Raking in $135 billion a year, videogames far outstrip film and music in their generation of vast profits for capital. Yet, despite the importance of the industry as an avenue for capitalist investment and a source of cultural production, it is rarely analysed with the same seriousness as more traditional forms of art and entertainment.
"Marx at the Arcade" is a groundbreaking study of not only the politics and history of videogames, but also of their production: of the terrible working conditions that force horrendous hours during the “crunch”, the intensified exploitation made possible by the supposed glamour of many people’s “dream job”, the atomisation and deskilling of the workforce in the search for greater profit. And, crucially, of the growing efforts of workers across the globe in the industry to organise collectively to demand change.
As class struggle within the sector becomes sharper and more visible, a Marxist framework helps to untangle the vast networks of artists, software developers, and factory and logistics workers whose labour produces commodities that we consume on an ever increasing, mass scale.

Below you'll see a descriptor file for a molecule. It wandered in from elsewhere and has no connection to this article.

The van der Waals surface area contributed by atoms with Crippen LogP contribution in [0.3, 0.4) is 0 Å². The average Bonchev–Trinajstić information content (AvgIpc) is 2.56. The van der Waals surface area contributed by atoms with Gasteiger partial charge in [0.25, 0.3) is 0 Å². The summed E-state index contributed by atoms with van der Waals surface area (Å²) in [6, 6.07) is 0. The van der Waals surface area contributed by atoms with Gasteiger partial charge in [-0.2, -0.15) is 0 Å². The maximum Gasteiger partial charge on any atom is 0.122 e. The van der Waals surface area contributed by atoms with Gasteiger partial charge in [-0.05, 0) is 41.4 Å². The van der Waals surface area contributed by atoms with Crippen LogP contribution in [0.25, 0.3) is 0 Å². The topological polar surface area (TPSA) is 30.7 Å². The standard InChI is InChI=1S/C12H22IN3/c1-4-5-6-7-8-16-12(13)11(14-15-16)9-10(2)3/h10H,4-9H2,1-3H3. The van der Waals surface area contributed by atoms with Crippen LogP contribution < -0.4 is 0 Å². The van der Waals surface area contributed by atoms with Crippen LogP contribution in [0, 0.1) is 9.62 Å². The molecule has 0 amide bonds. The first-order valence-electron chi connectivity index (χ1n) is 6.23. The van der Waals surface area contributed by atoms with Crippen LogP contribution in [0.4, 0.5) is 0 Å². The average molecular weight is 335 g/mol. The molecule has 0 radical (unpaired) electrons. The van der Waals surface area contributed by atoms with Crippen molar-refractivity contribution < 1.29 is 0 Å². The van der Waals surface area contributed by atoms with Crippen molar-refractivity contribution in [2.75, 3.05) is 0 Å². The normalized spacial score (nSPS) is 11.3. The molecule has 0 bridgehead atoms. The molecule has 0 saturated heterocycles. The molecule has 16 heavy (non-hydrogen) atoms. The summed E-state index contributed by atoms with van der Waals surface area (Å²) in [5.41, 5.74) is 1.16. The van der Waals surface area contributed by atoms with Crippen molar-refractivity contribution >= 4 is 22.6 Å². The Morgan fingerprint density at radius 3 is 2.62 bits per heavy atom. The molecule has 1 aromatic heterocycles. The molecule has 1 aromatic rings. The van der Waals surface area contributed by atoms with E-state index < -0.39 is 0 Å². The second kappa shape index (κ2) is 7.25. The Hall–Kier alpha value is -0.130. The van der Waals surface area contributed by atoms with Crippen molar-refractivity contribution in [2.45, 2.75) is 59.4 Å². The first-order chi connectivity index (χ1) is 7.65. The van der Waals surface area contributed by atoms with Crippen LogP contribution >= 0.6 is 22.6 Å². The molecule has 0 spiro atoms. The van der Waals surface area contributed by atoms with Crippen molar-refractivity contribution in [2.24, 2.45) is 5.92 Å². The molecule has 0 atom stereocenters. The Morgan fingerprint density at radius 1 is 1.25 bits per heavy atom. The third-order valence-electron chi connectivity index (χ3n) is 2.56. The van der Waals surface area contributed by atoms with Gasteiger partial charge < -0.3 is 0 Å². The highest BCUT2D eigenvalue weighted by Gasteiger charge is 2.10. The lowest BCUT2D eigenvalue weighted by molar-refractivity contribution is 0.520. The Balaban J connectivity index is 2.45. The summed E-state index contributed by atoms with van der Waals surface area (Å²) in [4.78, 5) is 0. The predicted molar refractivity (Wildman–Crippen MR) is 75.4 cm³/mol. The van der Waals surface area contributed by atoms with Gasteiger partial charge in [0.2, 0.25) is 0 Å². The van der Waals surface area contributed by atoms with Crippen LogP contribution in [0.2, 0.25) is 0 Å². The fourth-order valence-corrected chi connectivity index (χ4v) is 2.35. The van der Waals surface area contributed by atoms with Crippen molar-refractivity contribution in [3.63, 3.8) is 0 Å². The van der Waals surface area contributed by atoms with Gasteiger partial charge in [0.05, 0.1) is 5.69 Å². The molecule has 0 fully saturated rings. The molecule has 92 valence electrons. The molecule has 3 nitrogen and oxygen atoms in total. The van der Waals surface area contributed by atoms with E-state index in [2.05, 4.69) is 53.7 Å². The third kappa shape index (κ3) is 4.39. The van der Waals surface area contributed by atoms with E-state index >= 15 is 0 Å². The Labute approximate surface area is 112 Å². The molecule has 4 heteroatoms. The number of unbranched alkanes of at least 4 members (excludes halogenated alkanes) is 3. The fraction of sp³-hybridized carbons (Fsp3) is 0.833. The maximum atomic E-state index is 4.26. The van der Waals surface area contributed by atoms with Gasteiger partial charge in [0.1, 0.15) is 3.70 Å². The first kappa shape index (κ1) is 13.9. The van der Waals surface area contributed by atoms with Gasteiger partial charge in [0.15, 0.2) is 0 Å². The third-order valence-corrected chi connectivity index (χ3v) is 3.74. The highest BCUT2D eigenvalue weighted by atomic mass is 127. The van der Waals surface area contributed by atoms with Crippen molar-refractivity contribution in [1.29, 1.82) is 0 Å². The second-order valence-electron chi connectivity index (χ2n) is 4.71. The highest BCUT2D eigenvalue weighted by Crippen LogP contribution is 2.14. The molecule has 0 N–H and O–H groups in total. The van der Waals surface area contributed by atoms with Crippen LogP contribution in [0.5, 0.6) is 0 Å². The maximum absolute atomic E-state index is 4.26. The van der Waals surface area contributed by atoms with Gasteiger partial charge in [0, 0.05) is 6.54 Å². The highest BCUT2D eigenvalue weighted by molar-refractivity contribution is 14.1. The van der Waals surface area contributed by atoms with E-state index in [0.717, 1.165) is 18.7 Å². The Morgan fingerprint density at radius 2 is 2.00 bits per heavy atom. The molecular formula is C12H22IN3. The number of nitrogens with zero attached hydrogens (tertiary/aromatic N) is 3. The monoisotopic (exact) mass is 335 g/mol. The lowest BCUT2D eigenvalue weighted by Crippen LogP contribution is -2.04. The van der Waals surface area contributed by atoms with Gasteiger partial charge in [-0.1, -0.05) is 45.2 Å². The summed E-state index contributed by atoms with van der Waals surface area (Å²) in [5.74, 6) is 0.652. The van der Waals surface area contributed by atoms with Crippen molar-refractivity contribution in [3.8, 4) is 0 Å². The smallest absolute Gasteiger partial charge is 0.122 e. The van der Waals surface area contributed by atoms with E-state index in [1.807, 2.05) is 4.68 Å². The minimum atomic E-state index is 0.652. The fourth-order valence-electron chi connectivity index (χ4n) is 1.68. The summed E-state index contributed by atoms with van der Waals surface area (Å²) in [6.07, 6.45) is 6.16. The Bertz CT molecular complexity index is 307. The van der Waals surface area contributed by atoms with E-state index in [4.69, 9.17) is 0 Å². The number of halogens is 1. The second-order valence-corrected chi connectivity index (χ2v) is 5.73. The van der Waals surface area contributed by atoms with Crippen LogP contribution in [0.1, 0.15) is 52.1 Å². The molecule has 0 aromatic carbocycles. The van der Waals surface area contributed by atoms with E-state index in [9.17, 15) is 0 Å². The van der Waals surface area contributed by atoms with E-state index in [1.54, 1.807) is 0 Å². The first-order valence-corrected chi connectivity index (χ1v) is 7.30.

For hardcore gamers, digital skeptics, and the joystick-curious, this event is not to be missed.
Acclaimed researcher Jamie Woodcock is a sociologist of work, focusing on digital labor, the gig economy, and resistance. He is currently a fellow at the London School of Economics and is the author of the award-winning Working the Phones (2016). He is on the editorial board of Historical Materialism and an editor of Notes from Below, an online journal of workers’ inquiry.
"Jamie Woodcock has written a book as fun and engrossing as any game. Not only does he bring a sharp Marxist analysis to the videogames industry--in turn, he uses games to further our understanding of Marx. Whether you game or not, an indispensable book." —Sarah Jaffe, author of Necessary Trouble: Americans in Revolt